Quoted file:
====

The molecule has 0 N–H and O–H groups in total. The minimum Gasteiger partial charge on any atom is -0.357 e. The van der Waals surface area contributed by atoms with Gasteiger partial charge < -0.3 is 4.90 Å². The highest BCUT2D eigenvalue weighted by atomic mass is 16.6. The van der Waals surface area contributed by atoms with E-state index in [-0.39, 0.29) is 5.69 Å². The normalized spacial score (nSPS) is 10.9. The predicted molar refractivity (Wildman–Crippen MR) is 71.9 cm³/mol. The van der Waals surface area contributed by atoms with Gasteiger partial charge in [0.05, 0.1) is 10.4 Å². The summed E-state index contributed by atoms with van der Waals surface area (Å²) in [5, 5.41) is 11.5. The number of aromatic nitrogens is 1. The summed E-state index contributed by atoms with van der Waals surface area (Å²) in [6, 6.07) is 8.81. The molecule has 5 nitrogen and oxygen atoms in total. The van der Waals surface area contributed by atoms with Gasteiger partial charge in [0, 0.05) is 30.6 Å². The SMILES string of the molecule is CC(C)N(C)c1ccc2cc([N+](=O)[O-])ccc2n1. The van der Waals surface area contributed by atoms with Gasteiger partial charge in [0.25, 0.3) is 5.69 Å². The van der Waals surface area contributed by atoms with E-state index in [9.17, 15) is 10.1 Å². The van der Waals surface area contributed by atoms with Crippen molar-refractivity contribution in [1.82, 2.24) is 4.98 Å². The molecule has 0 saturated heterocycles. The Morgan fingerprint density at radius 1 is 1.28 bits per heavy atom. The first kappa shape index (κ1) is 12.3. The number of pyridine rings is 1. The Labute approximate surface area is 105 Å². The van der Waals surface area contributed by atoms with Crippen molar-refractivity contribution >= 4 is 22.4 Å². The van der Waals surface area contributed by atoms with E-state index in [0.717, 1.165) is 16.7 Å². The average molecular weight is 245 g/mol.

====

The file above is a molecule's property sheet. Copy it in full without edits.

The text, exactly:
The molecule has 0 N–H and O–H groups in total. The minimum Gasteiger partial charge on any atom is -0.357 e. The van der Waals surface area contributed by atoms with Gasteiger partial charge < -0.3 is 4.90 Å². The highest BCUT2D eigenvalue weighted by atomic mass is 16.6. The van der Waals surface area contributed by atoms with E-state index in [-0.39, 0.29) is 5.69 Å². The normalized spacial score (nSPS) is 10.9. The predicted molar refractivity (Wildman–Crippen MR) is 71.9 cm³/mol. The van der Waals surface area contributed by atoms with Gasteiger partial charge in [0.05, 0.1) is 10.4 Å². The summed E-state index contributed by atoms with van der Waals surface area (Å²) in [5, 5.41) is 11.5. The number of aromatic nitrogens is 1. The summed E-state index contributed by atoms with van der Waals surface area (Å²) in [6, 6.07) is 8.81. The molecule has 5 nitrogen and oxygen atoms in total. The van der Waals surface area contributed by atoms with Gasteiger partial charge in [0, 0.05) is 30.6 Å². The SMILES string of the molecule is CC(C)N(C)c1ccc2cc([N+](=O)[O-])ccc2n1. The van der Waals surface area contributed by atoms with Gasteiger partial charge in [0.25, 0.3) is 5.69 Å². The van der Waals surface area contributed by atoms with E-state index in [9.17, 15) is 10.1 Å². The van der Waals surface area contributed by atoms with Crippen molar-refractivity contribution in [1.82, 2.24) is 4.98 Å². The molecule has 0 saturated heterocycles. The Morgan fingerprint density at radius 1 is 1.28 bits per heavy atom. The first kappa shape index (κ1) is 12.3. The number of pyridine rings is 1. The Labute approximate surface area is 105 Å². The van der Waals surface area contributed by atoms with Crippen molar-refractivity contribution >= 4 is 22.4 Å². The van der Waals surface area contributed by atoms with E-state index in [0.717, 1.165) is 16.7 Å². The average molecular weight is 245 g/mol.